In the hamlet of Allagash, Maine (pop. 448), the resident loggers, potato farmers, river guides and poachers know the meaning of the local expression: “You can’t get there from here.” This is the end of the road. To the north is the Canadian border; to the south are dense woodlands spotted with tiny towns where gossip and sex are major diversions. Until a brash native named Cathie Pelletier, 33, decided to make her neighbors and kinfolk the subject of her first novel, The Funeral Makers (Macmillan $16.95), there was little reason why Allagash would ever be more than a dot on the map.
Now, however, the peccadilloes of the inbred, undereducated and oversexed residents of Mattagash (a thinly disguised version of Allagash) are delighting readers everywhere. Reviewers inevitably have compared Pelletier with Carolyn Chute, whose highly acclaimed 1985 novel The Beans of Egypt, Maine also focused on the poverty and insular life in rural Maine. Bud Yorkin (producer-director of the film Twice in a Lifetime) has bought the movie rights to The Funeral Makers for a reported $250,000.
The Funeral Makers is a morbidly funny tale of the McKinnon clan, founders of Mattagash, who bear a striking resemblance to Pelletier’s own ancestors in Allagash. Marge, the spinster McKinnon, contracts beriberi after living on rice and tea for 30 years. As her two sisters, Sicily and Pearl, hold a bedside vigil, Pearl’s undertaker husband and son eagerly plot the funeral. Meanwhile Chester Lee Gifford, the scurvy scion of Mattagash’s outlaw family, seduces Sicily’s pubescent daughter Amy Joy—and Sicily too.
Pelletier spent this past summer at the University of Maine campus in Fort Kent 25 miles from Allagash. Pelletier and her novel received mixed reviews in her hometown. Cathie ran into people she’d known all her life who refused to meet her eye. The local paper published a letter virtually accusing Pelletier of conducting an Allagash smear campaign. Conceding that “there are people in my town who say I made fun of them,” Pelletier asks, “How can they say that? I represent them. I love this town.”
The author, who manages to be both humorous and compassionate about small town life, is the sixth and last child of a French Canadian lumber contractor and his Irish wife. Cathie skipped two years of school and by 13 was reciting entire acts from Shakespeare. Her achievements set her apart from other kids in town and so did the “silly” and sometimes loud clothes she says were an outlet for her creativity. At 17, Pelletier was expelled from the University of Maine for breaking curfew and setting off a false fire alarm and then embarked upon a 10,000-mile hitchhiking jaunt across America. She eventually returned to the University of Maine and graduated. Intrigued with the idea of becoming a songwriter, she headed to Nashville, where she rented an apartment from a family of undertakers outside the city. “They were crazy as loons,” reports Pelletier, who stored away material that would later appear in her novel.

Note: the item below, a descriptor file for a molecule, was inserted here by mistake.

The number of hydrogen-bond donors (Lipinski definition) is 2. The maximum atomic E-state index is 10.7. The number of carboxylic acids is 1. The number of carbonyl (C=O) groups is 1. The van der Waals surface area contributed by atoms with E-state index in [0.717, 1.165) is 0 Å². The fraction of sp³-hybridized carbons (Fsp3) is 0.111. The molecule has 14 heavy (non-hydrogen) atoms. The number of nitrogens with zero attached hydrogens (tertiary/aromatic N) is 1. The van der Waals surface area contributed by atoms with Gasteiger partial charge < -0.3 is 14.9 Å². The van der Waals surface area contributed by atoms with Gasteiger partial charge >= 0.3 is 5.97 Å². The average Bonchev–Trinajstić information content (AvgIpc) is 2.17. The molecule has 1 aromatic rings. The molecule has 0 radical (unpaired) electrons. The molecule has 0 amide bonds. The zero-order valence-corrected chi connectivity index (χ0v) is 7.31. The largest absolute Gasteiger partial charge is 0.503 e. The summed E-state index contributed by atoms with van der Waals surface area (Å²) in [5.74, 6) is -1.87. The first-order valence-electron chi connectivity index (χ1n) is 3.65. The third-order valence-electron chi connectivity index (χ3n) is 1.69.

In Nashville Pelletier met and moved in with country-music star Jim Glaser, 48, and the two have coexisted tempestuously for the past 10 years. “Friends call us F. Scott and Zelda,” says Pelletier. “We’re both so strong-minded and independent.” Marriage, she feels, is unlikely and so are children. “I had a poodle once,” she says, “and I used to leave parties all the time to check on the dog. I think I would take motherhood too seriously.”
Pelletier has long been nurturing a writing career she began at age 10. In 1976 she published a volume of poetry with a small press, but she was frustrated by her lack of readers. Pelletier began The Funeral Makers in 1981 during a period in which she and Glaser were split up. “I write best when I’m unhappy,” she explains. The novel took only a few months to write, but, says Cathie with feeling: “It took me years to live that damn book!”
Pelletier is already more than halfway through her next novel, The Bubble Reputation, which is about a 33-year-old woman writer. Then she’ll start on The Wedding Makers, the second volume of what she envisions as a trilogy about the McKinnons.
With her newfound success as a writer, Pelletier may not be popular in Allagash, but she is in Nashville. “This is still a town embarrassed by country music,” says Jim Glaser. “There’s a society side of Nashville that’s going to love Cathie to death.” Pelletier, however, is determined to remain relatively unspoiled. When her movie money comes in, she says she’ll buy herself a pizza. “But I’ll send out for it,” she figures, “instead of picking it up myself.”